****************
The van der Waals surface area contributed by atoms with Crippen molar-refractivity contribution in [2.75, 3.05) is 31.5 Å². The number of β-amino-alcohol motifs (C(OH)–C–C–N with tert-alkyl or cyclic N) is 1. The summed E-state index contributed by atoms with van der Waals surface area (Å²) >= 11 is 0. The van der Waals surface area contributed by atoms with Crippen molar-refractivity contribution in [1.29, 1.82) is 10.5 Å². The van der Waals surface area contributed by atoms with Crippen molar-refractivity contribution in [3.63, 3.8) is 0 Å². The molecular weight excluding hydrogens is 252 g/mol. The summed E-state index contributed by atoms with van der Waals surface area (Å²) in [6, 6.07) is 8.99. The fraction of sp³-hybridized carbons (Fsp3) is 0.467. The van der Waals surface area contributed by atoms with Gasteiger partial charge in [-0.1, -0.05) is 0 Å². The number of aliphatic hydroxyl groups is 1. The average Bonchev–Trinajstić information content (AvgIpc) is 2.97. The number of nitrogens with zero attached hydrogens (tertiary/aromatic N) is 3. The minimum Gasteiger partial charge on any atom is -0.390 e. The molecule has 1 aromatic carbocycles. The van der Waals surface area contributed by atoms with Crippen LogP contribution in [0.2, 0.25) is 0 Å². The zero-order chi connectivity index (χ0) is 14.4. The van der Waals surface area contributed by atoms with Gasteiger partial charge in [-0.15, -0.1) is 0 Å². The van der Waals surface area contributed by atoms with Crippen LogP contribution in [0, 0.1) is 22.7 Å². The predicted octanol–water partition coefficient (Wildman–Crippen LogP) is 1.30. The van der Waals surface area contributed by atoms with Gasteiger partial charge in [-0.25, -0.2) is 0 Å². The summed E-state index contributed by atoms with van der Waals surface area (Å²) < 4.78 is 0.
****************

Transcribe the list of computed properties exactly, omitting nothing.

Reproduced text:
The van der Waals surface area contributed by atoms with Crippen molar-refractivity contribution in [2.75, 3.05) is 31.5 Å². The number of β-amino-alcohol motifs (C(OH)–C–C–N with tert-alkyl or cyclic N) is 1. The summed E-state index contributed by atoms with van der Waals surface area (Å²) >= 11 is 0. The van der Waals surface area contributed by atoms with Crippen molar-refractivity contribution in [1.29, 1.82) is 10.5 Å². The van der Waals surface area contributed by atoms with Crippen molar-refractivity contribution in [3.63, 3.8) is 0 Å². The molecular weight excluding hydrogens is 252 g/mol. The summed E-state index contributed by atoms with van der Waals surface area (Å²) in [6, 6.07) is 8.99. The fraction of sp³-hybridized carbons (Fsp3) is 0.467. The van der Waals surface area contributed by atoms with Gasteiger partial charge in [-0.1, -0.05) is 0 Å². The number of aliphatic hydroxyl groups is 1. The average Bonchev–Trinajstić information content (AvgIpc) is 2.97. The number of nitrogens with zero attached hydrogens (tertiary/aromatic N) is 3. The minimum Gasteiger partial charge on any atom is -0.390 e. The molecule has 1 aromatic carbocycles. The van der Waals surface area contributed by atoms with Crippen LogP contribution in [0.2, 0.25) is 0 Å². The zero-order chi connectivity index (χ0) is 14.4. The van der Waals surface area contributed by atoms with Gasteiger partial charge in [-0.15, -0.1) is 0 Å². The van der Waals surface area contributed by atoms with Crippen LogP contribution in [0, 0.1) is 22.7 Å². The predicted octanol–water partition coefficient (Wildman–Crippen LogP) is 1.30. The van der Waals surface area contributed by atoms with Gasteiger partial charge in [-0.25, -0.2) is 0 Å². The summed E-state index contributed by atoms with van der Waals surface area (Å²) < 4.78 is 0.